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Making a plan to make a plan

Published on: 27/06/2015

The COMAS – Municipal Water and Sanitation Committee – of the municipality of El Negrito (in the Department of Yoro, Honduras), is strongly committed to providing universal water, sanitation and hygiene (WASH) services to its citizens. But it needs a plan to get there. And it needs to make a plan to develop such a plan.

In fact, the COMAS, a body made up of municipal councilors, a water and sanitation technician and representatives of civil society, embarked already on the drafting of its municipal WASH plan two years ago. It realized that reaching the vision of everyone in the municipality enjoying water and sanitation services needs careful prioritizing investments; and not only of investments in new systems, but also of maintenance tasks and support to water committees. It considered that having a municipal WASH plan would help in that.

So, the COMAS hired some enumerators and full enthusiasm, they started collecting some baseline data. But with data of some 40% of the communities collected, the money ran out. At that moment, also local elections were held, and part of the membership of the COMAS changed. And the process stopped there.

Now that a new COMAS is installed and settled in, it is time to take up the process where it had stopped. Because the need for such a plan is still there. Sergio Varela (one of the councilors) mentioned: "We now prioritize investments based on requests. If a committee needs to have pipes for an extension or needs support in getting itself established as legal entity, we review the request and give advice for approval or not". And that approach to some extent works to address immediate needs, but doesn't allow for knowing the priority actions to reach full coverage. 

Sergio Varela, councillor at El Negrito municipality: we decide on the basis of requests, not on the based of a prioritized plan 

Worse, on my question what the municipal budget for water sanitation is, the first response was: "we don't know". Ok, that triggered a bit of a debate, and bit by bit, the COMAS members were able to mention some of the line items, like a 75,000 US$ counterpart fund to a WASH programme, carried out by the NGO Water For People. But, if the municipal body responsible for WASH doesn't know the municipal budget for WASH, it becomes difficult to prioritize.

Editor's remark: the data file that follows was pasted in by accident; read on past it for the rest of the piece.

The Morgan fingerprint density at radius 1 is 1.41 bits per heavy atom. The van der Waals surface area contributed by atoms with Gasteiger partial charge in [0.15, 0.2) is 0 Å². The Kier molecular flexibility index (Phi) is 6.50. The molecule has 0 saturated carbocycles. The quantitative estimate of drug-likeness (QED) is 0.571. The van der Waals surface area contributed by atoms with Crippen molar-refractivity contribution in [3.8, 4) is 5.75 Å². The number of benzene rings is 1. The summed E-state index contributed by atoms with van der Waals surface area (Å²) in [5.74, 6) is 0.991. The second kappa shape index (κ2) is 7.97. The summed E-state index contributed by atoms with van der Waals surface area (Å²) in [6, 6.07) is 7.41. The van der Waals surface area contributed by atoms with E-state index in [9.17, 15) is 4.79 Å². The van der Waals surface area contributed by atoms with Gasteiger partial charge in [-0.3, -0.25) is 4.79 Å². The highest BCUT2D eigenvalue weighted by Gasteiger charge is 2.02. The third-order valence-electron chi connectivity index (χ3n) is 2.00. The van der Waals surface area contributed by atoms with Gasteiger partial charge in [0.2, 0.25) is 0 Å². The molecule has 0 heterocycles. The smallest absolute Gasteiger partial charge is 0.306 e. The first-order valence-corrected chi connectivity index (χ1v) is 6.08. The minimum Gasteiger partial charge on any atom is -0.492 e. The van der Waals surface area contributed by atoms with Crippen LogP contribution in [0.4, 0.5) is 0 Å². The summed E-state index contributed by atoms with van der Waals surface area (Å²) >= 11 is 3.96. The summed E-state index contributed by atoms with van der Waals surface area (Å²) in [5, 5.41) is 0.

"What is your budget for WASH?"

"We don't know."

Water For People and IRC are both members of the Para Todos, Por Siempre (Everyone, Forever) initiative in Honduras. This initiative seeks to achieve universal coverage to sustainable WASH services in some 29 municipalities across the country. El Negrito is one of them. And as also mentioned in a recently issued statement issued by both organisations (together with WaterAid and Aguaconsult), local governments are key to that. Municipalities are responsible for providing services to their citizens. But in order to fulfil that role, they need to have a range of capacities in place. They need to have a local institutional structure in place, dedicated to WASH. In Honduras, the COMAS is an essential part of that structure, as the place where the municipal authorities coordinate and plan together with civil society. But they also need to have instruments like a municipal WASH plan.

Over the coming year, as Para Todos, Por Siempre initiative we will support the associated municipalities in developing a municipal WASH plan. And as the experience of El Negrito shows, you first need to have a plan to make a plan. You cannot just start collecting baseline data. You need to have a budget for making the plan itself. You need to know what the municipal budget is, or what financing a municipality can receive and dedicate to WASH. And you need to make use of existing information. We will work therefore on methodologies and tools that municipalities can use, like SIASAR for baseline data and certain costing tools. We will also support municipalities in thinking through what a plan needs to entail. Past planning efforts have often resulted in long wish-lists of investment projects. And sure, those are needed, but that is not enough. Municipal plans need to make provision for maintenance and support work. And as Onelia Castellano, one of the councillors and COMAS members said: "the plans should also contain a chapter of our own functioning and institutional strengthening. The COMAS is a key institution and has gained recognition, but it also needs its own budget and we also need to strengthen our own performance in coordination and planning".

After the stalled experience of developing the municipal WASH plan a few years ago, the COMAS of El Negrito is now well-placed to pick it up again. But it needs support in planning to make a plan. Para Todos, Por Siempre is committed to working with the COMAS or El Negrito and of other municipalities in Honduras in doing so.



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